I just spent some time figuring out how to set up denyhosts on Snow Leopard. I’ve used denyhosts before, but never felt like I had things set up properly for Mac OS. Now I think I have it figured out, so here it is. This is for 10.6, your mileage may vary on earlier versions.
I had three goals – get denyhosts working, get it to start automatically at boot time, and to deal with rotating the logs.
Easiest first – installing denyhosts. Note that you need to be root to do this. Pretty much just follow the directions. These are the three main settings to worry about.
SECURE_LOG = /private/var/log/secure.log LOCK_FILE = /var/run/denyhosts.pid DAEMON_LOG = /var/log/denyhosts
Note that you also may need to create the file /etc/hosts.deny:
Using touch will create a zero-length file if it’s not there. It won’t affect the contents if it is there.
2. Log rotation
Mac OS 10.6 uses newsyslog to rotate some log files (I’m not sure why, but apache logs don’t seem to be dealt with by newsyslog). To add your own to the mix, just put a file into /etc/newsyslog.d/ following the format for newsyslog.conf(5). I called mine local.conf
# logfilename [owner:group] mode count size when flags [/pid_file] [sig_num] /var/log/denyhosts 640 5 * $D0 J #
The trouble is, this rotated the log just fine, but then denyhosts stopped logging because newsyslog essentially pulls the rug out from under denyhosts by moving the file.
One design difference between newsyslog and logrotate is the way they deal with notifying processes that logs have been rotated. Logrotate uses prerotate and postrotate scripts, which would be ideal for denyhosts. The way you start and stop it is with
daemon-control start daemon-control stop
daemon-control stop actually sends a SIGTERM to the denyhosts process, but that won’t do any good in the newsyslog config file since once stopped, you need a command line to start it up again. So I decided to tweak the daemon-control script to do this. I replaced the start() function with the one here:
def start(*args): cmd = "%s --daemon " % DENYHOSTS_BIN if args: cmd += ' '.join(args) print "starting DenyHosts: ", cmd while True: os.system(cmd) time.sleep(5) while True: pid = getpid() if pid >= 0: time.sleep(300) else: break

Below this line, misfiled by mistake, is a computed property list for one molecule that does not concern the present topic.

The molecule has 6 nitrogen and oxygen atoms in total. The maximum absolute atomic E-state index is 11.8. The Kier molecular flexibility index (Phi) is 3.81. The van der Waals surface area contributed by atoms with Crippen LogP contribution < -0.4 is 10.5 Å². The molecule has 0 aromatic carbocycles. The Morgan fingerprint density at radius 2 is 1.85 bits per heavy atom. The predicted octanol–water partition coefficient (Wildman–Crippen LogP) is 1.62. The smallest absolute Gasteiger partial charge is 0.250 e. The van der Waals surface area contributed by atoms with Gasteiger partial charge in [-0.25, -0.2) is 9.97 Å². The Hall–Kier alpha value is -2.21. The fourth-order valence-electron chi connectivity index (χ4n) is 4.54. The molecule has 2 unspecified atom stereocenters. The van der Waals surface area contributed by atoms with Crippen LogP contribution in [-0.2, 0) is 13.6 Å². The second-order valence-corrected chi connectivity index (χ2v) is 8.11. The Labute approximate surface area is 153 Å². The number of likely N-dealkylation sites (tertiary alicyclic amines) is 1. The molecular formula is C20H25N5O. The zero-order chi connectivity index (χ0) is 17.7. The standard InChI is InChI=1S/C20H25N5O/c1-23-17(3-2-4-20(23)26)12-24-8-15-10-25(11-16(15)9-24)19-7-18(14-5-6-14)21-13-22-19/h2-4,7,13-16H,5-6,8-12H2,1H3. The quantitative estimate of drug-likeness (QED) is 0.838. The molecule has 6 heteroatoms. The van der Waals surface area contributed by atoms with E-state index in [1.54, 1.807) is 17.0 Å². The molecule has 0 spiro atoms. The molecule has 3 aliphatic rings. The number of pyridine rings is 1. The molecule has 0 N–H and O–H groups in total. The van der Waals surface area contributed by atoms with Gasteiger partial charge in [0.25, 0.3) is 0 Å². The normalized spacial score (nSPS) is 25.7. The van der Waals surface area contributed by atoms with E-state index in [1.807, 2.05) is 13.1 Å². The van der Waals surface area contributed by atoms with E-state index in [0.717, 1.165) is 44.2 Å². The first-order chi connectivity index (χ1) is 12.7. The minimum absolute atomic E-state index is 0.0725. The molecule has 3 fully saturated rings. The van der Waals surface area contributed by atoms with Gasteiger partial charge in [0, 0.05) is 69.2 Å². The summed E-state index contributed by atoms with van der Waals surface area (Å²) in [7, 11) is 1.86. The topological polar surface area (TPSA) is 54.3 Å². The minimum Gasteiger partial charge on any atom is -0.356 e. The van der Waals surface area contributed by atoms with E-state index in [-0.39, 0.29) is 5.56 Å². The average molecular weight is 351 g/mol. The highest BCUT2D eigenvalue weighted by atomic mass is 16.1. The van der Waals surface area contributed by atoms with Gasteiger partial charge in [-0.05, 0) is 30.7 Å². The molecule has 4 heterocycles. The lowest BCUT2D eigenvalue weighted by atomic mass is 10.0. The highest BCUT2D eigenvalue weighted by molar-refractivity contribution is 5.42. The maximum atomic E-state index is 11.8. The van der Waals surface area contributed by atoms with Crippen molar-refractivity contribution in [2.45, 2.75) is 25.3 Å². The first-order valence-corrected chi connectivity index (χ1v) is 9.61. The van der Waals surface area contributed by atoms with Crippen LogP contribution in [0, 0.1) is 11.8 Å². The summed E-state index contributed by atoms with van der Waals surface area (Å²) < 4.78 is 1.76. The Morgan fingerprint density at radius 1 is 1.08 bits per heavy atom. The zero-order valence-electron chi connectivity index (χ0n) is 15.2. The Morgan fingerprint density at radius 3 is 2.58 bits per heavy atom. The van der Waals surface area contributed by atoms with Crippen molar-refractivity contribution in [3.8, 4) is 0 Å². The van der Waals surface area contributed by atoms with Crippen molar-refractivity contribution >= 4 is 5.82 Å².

This just keeps daemon-control running rather than letting it exit after it starts denyhosts. The outer loop starts denyhosts running and later restarts it. The inner loop just waits until it sees the pid file go away. That’s a sure sign that denyhosts stopped running, most likely because of the SIGHUP it will get from newsyslog. Now all I needed to do was add the signal info to my /etc/denyhosts.d/local.conf /etc/newsyslog.d/local.conf file:
# logfilename [owner:group] mode count size when flags [/pid_file] [sig_num] /var/log/denyhosts 640 30 * $D0 BJ /var/run/denyhosts.pid 15 #
I’ve also changed it to keep 30 days of logs, and added the B flag to prevent newsyslog from adding a line to the file saying it’s rotated the logs. Note that I changed the name to daemon-control2 so if I update denyhosts later, my changes don’t get clobbered.
3. Start at boot time
It turns out that modifying daemon-control to never exit is also just the ticket for running it under launchd. Launchd doesn’t work well on scripts that launch daemonized processes. It watches the script and notices that it’s exited, then tries to start it again.
I made a file called /Library/LaunchDaemons/net.hosts.deny.plist:
<?xml version="1.0" encoding="UTF-8"?> <!DOCTYPE plist PUBLIC "-//Apple Computer//DTD PLIST 1.0//EN" "http://www.apple.com/DTDs/PropertyList-1.0.dtd"> <plist version="1.0"> <dict> <key>Label</key> <string>net.denyhosts</string> <key>ProgramArguments>/key> <array> <string>/usr/share/denyhosts/daemon-control2</string> <string>start</string> </array> <key>RunAtLoad</key> <true/> <key>KeepAlive</key> <true/> <key>ServiceDescription</key> <string>Lauch denyhosts</string> </dict> </plist>
Get it started with launchctl:
launchctl load /Library/LaunchDaemons/net.hosts.deny.plist
My /etc/hosts.deny has about 8500 hosts in it right now. Many of those are probably from the denyhosts synchronization feature pulling in IP addresses from the central server.
Update 2010-03-26: Added some links and clarified some bits.
Update 2010-06-06: Note that /etc/hosts.deny must be present. denyhosts won’t create it.